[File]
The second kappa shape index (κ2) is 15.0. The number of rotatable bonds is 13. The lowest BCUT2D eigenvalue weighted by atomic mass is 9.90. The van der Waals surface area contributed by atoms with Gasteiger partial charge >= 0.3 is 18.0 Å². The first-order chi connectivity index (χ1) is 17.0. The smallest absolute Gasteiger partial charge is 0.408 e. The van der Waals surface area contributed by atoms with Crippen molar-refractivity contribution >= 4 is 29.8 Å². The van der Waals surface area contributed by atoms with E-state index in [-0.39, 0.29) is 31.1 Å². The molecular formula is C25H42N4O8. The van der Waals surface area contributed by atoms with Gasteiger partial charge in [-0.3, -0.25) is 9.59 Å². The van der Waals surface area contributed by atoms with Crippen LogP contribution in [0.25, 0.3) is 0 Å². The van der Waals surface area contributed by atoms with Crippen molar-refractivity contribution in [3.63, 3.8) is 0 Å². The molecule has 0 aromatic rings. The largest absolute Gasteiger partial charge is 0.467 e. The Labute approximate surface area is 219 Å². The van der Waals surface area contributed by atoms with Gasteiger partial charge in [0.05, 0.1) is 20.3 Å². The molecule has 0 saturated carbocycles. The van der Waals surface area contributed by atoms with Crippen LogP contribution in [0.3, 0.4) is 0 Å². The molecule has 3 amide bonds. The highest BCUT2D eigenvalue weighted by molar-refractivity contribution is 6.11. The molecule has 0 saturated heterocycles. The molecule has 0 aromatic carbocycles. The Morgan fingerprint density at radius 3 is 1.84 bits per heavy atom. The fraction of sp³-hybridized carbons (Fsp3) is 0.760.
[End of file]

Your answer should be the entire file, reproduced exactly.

The second kappa shape index (κ2) is 15.0. The number of rotatable bonds is 13. The lowest BCUT2D eigenvalue weighted by atomic mass is 9.90. The van der Waals surface area contributed by atoms with Gasteiger partial charge >= 0.3 is 18.0 Å². The first-order chi connectivity index (χ1) is 17.0. The smallest absolute Gasteiger partial charge is 0.408 e. The van der Waals surface area contributed by atoms with Crippen molar-refractivity contribution >= 4 is 29.8 Å². The van der Waals surface area contributed by atoms with E-state index in [-0.39, 0.29) is 31.1 Å². The molecular formula is C25H42N4O8. The van der Waals surface area contributed by atoms with Gasteiger partial charge in [-0.3, -0.25) is 9.59 Å². The van der Waals surface area contributed by atoms with Crippen LogP contribution in [0.25, 0.3) is 0 Å². The van der Waals surface area contributed by atoms with Crippen molar-refractivity contribution in [3.63, 3.8) is 0 Å². The molecule has 0 aromatic rings. The largest absolute Gasteiger partial charge is 0.467 e. The Labute approximate surface area is 219 Å². The van der Waals surface area contributed by atoms with Gasteiger partial charge in [0.05, 0.1) is 20.3 Å². The molecule has 0 saturated carbocycles. The van der Waals surface area contributed by atoms with Crippen LogP contribution in [0.3, 0.4) is 0 Å². The molecule has 3 amide bonds. The highest BCUT2D eigenvalue weighted by molar-refractivity contribution is 6.11. The molecule has 0 saturated heterocycles. The molecule has 0 aromatic carbocycles. The Morgan fingerprint density at radius 3 is 1.84 bits per heavy atom. The fraction of sp³-hybridized carbons (Fsp3) is 0.760.